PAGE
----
First published in The Age on July 4, 1994
Gunmen cried goal as they killed player
Gunmen angry at Colombias elimination from the World Cup soccer tournament yesterday killed Andres Escobar, the player who scored and own goal in the loss to the United States that sent the team sliding out of the cup.
Escobar, 27, was shot to death outside a restaurant in Medellin barely 48 hours after returning home from Los Angeles, where Colombia was beaten 2-1 by the US.
The unidentified gunmen confronted Escobar about 3am. One said: “Thanks for the auto-goal,” and then the group opened fire, shooting Escobar 12 times as they shouted “goal” after each shot. The gunmen fled in two vehicles.
Drug traffickers reportedly lost millions of dollars in bets on the Colombian team, which went into the World Cup a potential favourite but performed miserably. Police said they suspected disgruntled bettors may have ordered Escobars murder.
One group of bettors is said to have lost $10 million on Colombias upset loss to the US, and an anonymous group called a television station last week threatening revenge.
The Colombian team also received death threats during the cup, forcing coach Francisco Maturana to change his line-up minutes before the US match at the Rose Bowl in Pasadena.
“This is a loss that plunges Colombia into mourning and fills us with pain,” Colombian President Cesar Gaviria said in a national broadcast.
Authorities announced a reward of $60,000 for information leading to the capture of the killers. Extra bodyguards were assigned to each member of the Colombian team.
Two suspects, including the alleged driver of one of the getaway cars, were arrested later yesterday.
Escobars body lay yesterday in the sports coliseum of Medellin, his home city 240 kilometres north-east of Bogota, and a funeral was scheduled for today. Escobar was to have been married in December.
Hundreds of mourners crowded the stadium while police set up barricades in an effort to trap Escobars killers.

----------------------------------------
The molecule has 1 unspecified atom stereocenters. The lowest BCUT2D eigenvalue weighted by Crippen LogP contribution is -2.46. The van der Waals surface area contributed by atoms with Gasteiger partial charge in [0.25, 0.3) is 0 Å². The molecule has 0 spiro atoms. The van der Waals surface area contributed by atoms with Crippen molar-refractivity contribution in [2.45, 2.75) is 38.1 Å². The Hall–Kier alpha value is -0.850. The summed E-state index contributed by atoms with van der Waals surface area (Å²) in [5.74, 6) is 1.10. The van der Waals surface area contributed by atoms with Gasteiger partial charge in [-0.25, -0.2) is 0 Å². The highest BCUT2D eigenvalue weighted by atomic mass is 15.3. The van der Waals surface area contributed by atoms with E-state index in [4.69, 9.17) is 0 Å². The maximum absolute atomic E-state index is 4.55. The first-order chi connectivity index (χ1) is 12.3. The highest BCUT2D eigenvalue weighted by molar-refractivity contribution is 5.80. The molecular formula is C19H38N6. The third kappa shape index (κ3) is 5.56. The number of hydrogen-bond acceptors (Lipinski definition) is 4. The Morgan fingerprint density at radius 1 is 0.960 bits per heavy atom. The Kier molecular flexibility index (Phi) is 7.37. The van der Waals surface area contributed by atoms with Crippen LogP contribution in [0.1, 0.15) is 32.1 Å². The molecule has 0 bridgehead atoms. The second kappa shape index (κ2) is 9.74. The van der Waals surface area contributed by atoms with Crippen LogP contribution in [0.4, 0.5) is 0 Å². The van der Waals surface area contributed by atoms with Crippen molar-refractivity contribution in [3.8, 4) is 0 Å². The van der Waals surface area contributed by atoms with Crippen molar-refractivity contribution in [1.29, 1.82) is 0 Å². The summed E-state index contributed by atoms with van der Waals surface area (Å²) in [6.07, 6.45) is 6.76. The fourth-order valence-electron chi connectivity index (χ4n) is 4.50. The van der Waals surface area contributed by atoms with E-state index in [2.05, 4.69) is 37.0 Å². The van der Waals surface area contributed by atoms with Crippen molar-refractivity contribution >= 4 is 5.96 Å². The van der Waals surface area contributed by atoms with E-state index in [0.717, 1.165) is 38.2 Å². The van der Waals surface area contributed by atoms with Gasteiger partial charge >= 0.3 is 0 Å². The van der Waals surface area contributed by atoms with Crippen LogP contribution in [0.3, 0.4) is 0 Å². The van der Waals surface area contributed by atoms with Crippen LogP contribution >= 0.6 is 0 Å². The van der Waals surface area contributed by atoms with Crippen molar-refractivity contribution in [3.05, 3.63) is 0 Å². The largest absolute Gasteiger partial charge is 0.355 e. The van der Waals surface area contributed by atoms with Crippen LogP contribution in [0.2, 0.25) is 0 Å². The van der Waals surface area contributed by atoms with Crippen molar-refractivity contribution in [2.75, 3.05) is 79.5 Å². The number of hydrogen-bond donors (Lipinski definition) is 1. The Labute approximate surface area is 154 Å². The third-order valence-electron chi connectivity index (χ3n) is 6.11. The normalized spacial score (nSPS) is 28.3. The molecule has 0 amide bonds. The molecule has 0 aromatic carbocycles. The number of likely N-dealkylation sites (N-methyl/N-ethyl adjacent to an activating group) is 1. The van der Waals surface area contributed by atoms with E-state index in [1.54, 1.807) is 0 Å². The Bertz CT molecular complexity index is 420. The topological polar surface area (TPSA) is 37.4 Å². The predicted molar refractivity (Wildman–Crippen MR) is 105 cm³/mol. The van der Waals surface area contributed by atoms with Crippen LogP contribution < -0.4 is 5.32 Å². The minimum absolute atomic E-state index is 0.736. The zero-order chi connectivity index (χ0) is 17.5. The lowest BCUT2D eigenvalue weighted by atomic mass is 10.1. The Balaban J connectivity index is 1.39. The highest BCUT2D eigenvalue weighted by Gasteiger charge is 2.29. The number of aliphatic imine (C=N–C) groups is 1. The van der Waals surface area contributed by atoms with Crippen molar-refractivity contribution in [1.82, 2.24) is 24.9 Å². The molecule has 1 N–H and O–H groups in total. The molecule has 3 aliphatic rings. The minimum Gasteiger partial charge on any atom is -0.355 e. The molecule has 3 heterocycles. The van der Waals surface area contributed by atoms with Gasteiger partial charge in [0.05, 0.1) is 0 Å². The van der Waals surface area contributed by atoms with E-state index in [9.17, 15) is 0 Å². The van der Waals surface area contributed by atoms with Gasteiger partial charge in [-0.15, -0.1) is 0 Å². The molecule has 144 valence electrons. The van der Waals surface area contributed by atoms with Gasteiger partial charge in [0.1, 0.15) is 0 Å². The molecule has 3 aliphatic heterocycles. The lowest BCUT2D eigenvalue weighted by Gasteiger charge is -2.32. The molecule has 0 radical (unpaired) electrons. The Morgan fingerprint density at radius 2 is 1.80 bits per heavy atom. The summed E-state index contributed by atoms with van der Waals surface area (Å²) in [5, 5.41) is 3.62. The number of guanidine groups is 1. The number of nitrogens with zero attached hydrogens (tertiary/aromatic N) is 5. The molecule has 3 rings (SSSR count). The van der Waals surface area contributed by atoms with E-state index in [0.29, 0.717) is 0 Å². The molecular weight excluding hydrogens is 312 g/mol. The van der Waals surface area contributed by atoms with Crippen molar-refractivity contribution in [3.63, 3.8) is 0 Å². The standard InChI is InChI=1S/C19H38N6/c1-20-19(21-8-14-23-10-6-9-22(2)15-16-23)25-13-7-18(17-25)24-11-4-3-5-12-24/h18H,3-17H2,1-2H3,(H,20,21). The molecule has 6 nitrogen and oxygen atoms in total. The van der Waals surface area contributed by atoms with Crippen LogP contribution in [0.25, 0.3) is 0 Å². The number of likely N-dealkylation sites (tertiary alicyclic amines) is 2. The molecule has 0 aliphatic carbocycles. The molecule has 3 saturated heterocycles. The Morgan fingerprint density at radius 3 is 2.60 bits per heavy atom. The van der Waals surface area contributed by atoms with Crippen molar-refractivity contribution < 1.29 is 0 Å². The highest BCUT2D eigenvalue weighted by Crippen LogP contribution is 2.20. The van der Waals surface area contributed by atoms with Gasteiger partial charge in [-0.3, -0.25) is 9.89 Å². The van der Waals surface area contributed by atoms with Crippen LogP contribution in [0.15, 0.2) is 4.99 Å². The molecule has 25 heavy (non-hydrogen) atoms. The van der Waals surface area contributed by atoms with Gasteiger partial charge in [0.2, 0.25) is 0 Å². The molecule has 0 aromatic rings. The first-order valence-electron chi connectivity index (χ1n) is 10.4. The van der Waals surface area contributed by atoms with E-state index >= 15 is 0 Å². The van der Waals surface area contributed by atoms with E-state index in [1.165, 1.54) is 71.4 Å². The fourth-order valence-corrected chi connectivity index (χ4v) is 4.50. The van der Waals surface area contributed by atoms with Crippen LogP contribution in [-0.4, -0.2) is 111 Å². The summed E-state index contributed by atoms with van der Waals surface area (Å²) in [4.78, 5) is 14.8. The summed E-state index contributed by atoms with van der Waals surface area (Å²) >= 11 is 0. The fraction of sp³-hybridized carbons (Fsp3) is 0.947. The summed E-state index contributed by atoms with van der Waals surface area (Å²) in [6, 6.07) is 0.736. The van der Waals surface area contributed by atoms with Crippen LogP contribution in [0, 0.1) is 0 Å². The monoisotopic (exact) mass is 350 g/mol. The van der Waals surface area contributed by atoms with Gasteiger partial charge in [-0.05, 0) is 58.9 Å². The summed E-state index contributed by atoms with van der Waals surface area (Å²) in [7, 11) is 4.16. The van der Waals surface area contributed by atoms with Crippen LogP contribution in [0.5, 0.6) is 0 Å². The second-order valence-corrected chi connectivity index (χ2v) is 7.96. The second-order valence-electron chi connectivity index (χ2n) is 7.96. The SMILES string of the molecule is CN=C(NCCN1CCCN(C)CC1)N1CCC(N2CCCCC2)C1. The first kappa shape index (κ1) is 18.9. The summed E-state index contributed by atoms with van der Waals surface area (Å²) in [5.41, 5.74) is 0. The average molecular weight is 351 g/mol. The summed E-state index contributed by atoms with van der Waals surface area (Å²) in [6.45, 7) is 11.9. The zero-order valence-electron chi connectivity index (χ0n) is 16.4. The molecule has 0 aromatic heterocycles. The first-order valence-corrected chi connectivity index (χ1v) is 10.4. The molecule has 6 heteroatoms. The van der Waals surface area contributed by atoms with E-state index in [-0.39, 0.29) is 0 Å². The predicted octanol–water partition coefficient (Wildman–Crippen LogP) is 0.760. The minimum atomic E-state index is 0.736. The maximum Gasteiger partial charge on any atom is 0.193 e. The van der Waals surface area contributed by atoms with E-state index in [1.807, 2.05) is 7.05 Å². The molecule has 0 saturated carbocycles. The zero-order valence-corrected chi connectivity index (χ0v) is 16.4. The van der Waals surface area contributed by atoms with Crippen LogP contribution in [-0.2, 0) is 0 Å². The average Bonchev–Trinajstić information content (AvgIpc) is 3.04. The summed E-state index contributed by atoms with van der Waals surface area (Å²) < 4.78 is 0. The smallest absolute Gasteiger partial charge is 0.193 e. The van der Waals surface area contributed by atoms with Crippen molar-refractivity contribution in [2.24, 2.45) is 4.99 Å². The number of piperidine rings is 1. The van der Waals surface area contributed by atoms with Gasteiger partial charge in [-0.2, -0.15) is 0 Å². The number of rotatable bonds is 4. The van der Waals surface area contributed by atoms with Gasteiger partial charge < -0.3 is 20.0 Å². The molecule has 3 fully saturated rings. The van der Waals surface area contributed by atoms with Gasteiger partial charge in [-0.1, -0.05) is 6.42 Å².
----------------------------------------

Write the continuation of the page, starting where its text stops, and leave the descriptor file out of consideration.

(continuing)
Colombian soccer has long been connected to drug traffickers. Pablo Escobar, the cocaine baron who was killed in a shootout with police last December, was a major contributor to Medellins professional team, Ateltico Nacional, for which Andres Escobar played. The two Escobars were not related.
Colombian players had expressed hope in interviews before the World Cup tournament that their athletic virtuosity would cleanse Colombias image and win honor for it on the international stage.
“Soccer is only a game, and there is no justification for Andres to have been killed for having committed and auto-goal,” coach Maturana said.
Escobars mistake was that he accidentally knocked the ball into his own teams net, scoring the opening goal for the teams opponent, the US.
But Escobar sought to deal with his error, which he called the worst moment in his sports career. In an open letter to his country, published in a Bogota newspaper, he asks fans to “maintain decency”.
He said: “Please tell everybody (playing in the World Cup) was the most rare, phenomenal opportunity and experience I have ever had. So see you soon, because life doesnt end here”.
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